In the local paper was a report that it was a bad year for bilberries (blåbær) locally. I’m glad we didn’t listen and went anyway as it was pretty good as you can see with several kilos to dry and make bilberry leather with:
A productive afternoon in the woods yesterday on the Malvik side of Solemsvåttan with my Swiss helper Julia Albrecht with a good haul of bilberries and the year’s first chantarelles! Yes, I think I live in paradise :)
On Thursday this week we went for a forage locally as I’d heard reports that chantarelles were appearing after the rain….we didn’t see any edible fungi but there were large quantities of bilberries (blåbær), wild raspberries and even a bog where there were unpicked cloudberries, so we transferred our attentions to picking berries!
I neither use sugar nor do I have a freezer. My favourite way of preserving fruit is drying and the quickest way of drying fruit in an oven is by making fruit leather…simply boil the fruit to sterilise and mashing as you boil, then pour into an oven tray and dry for a few hours at about 40C!
Have just finished a batch of redcurrants (rips) and raspberries (bringebær). The raspberries were both wild red raspberries, an old Norwegian yellow (gulbringebær) and a cultivar “White Russian”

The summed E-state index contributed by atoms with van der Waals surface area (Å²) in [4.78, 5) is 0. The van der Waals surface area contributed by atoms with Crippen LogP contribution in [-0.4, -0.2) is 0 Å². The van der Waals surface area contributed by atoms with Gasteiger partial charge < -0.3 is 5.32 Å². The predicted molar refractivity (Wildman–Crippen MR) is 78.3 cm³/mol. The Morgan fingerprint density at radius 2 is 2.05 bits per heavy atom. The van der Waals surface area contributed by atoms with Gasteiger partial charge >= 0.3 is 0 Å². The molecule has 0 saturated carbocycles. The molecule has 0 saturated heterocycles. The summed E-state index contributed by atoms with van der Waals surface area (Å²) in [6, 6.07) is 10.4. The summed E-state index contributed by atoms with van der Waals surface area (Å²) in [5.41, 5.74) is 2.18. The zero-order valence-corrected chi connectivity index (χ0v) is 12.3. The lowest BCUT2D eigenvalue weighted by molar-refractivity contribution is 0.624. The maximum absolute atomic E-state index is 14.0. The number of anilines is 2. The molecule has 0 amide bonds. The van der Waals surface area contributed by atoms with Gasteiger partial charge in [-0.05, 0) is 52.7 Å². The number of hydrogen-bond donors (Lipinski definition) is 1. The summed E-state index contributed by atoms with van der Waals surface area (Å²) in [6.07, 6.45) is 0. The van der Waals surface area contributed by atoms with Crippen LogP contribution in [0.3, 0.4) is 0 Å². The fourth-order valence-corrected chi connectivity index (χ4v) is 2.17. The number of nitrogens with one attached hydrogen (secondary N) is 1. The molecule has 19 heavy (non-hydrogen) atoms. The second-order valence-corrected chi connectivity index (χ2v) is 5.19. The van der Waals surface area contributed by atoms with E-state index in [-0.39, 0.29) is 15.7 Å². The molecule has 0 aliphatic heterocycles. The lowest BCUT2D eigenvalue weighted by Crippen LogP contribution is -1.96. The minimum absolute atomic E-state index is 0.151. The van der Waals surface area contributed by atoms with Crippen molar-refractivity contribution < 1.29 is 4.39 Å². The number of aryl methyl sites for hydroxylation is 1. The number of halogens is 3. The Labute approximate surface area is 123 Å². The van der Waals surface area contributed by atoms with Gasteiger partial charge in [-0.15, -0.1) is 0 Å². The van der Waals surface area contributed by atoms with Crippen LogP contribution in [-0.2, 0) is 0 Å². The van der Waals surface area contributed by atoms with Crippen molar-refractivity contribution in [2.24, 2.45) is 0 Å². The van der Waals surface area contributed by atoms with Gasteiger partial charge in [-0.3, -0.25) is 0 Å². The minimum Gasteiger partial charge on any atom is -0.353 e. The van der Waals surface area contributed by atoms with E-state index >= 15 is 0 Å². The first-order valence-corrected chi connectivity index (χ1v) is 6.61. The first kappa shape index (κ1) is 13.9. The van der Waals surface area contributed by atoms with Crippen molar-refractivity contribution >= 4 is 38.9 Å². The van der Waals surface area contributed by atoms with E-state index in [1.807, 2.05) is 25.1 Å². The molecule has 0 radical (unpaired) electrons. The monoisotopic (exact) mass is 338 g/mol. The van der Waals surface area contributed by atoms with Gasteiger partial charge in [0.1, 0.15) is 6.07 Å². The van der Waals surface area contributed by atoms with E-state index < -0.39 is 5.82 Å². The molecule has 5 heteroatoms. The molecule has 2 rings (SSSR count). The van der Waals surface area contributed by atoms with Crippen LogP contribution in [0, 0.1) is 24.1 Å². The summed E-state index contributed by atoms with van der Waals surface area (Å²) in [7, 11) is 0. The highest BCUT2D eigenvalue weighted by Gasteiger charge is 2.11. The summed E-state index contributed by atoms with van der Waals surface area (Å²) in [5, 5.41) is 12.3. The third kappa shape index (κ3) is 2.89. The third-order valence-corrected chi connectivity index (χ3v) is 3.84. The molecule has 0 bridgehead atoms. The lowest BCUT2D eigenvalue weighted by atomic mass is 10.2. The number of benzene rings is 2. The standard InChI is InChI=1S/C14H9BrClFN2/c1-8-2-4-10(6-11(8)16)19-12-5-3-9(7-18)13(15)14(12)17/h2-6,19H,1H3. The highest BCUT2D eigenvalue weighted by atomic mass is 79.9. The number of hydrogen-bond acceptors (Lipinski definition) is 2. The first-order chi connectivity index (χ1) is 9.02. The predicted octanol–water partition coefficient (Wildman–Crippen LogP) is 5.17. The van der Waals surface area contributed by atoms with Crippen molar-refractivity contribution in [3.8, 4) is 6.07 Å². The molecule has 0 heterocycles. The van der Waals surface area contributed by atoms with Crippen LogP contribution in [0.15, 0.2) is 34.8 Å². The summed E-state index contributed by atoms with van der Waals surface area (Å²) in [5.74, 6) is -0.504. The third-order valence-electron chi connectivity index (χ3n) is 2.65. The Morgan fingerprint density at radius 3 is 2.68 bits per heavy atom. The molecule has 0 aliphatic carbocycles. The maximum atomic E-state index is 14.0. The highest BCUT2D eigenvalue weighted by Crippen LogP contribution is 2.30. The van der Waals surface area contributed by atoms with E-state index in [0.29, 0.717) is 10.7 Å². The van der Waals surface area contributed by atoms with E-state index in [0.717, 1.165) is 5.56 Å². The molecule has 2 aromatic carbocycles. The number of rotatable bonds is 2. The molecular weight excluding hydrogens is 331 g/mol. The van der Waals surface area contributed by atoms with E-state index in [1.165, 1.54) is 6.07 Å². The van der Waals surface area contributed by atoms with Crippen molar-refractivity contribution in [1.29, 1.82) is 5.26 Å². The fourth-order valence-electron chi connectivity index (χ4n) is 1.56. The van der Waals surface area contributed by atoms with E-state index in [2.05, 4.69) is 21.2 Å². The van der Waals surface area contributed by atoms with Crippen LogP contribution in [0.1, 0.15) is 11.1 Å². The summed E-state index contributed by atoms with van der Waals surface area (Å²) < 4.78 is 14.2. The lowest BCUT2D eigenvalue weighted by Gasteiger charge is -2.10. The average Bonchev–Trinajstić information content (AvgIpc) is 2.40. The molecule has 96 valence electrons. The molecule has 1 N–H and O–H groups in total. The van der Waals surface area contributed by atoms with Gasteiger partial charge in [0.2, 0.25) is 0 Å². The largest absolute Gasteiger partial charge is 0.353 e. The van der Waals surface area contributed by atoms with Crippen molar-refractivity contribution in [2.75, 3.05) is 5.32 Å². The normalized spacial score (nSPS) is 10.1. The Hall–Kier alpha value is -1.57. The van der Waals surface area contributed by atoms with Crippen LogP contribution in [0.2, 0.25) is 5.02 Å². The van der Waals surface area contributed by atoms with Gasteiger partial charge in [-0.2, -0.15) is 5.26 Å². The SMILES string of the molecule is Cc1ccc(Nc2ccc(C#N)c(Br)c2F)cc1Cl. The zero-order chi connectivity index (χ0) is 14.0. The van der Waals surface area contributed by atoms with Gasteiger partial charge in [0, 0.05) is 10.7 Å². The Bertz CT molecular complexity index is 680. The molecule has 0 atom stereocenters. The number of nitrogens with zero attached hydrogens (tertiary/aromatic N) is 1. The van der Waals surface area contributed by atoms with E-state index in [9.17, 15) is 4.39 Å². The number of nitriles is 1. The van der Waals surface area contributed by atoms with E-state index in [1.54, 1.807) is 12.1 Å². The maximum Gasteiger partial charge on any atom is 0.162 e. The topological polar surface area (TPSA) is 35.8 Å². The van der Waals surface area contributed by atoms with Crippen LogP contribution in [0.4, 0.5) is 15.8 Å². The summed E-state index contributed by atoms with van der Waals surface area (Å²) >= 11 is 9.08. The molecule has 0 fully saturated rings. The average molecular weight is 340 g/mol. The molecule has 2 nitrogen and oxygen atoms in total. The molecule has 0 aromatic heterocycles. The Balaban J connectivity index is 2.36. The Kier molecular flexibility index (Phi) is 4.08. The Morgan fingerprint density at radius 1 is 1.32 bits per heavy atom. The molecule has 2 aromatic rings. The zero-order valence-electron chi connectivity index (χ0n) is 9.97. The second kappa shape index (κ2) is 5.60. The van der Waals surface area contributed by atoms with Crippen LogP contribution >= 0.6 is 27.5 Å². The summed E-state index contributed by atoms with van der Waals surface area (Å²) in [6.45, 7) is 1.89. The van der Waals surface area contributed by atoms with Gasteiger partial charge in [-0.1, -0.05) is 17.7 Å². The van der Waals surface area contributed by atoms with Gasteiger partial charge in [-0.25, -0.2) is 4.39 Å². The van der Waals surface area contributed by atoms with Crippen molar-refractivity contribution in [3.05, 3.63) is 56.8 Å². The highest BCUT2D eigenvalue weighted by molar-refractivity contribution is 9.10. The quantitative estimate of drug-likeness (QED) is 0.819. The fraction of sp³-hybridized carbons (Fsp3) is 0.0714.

See last year’s blog on raspberry / bilberry leather here: http://www.edimentals.com/blog/?p=13187
12th August Added pictures of leather made from cloudberries, bilberries and wild raspberries!
My first (of many) loads of apples drying over the wood stove!
I’m 100% self-sufficient in fruit and never buy bananas, oranges etc. and don’t use a freezer. When the apples are properly dried, they can be stored for several years (so if there’s a bad apple year next year I also have fruit next year…it’s a good year this year so I dry as much as possible). When fresh fruit isn’t available (typically from February to June), I use only dried fruit. Dried apples are fantastic to eat as they are and are popular with guests as snacks and also a perfect present for family and friends. I eat a home made muesli for breakfast every morning – large organic oat flakes that I buy in large sacks and I mix with various nuts. I soak a mix of dried fruit (apple, cherry, bilberry, plums, saskatoons etc.) and use them on the muesli.
It was actually bilberries that were the evening’s objective, but when you see several ceps / steinsopp in the woods and hedgehogs/piggsopp and saffron milk caps / matriske (almost all surprisingly in good condition without fly larvae) and chantarelles / kantarell, then there’s a change of plan….and there was still time to pick more than enough bilberries for drying another ovenfull!
Pictures from my cycle home from work with a large detour up into the woods to pick bilberries and fungi!
The video that comes first is the magical moment when I discover a large ring of hedgehog fungi in the forest :)
Perennial vegetables, Edimentals (plants that are edible and ornamental) and other goings on in The Edible Garden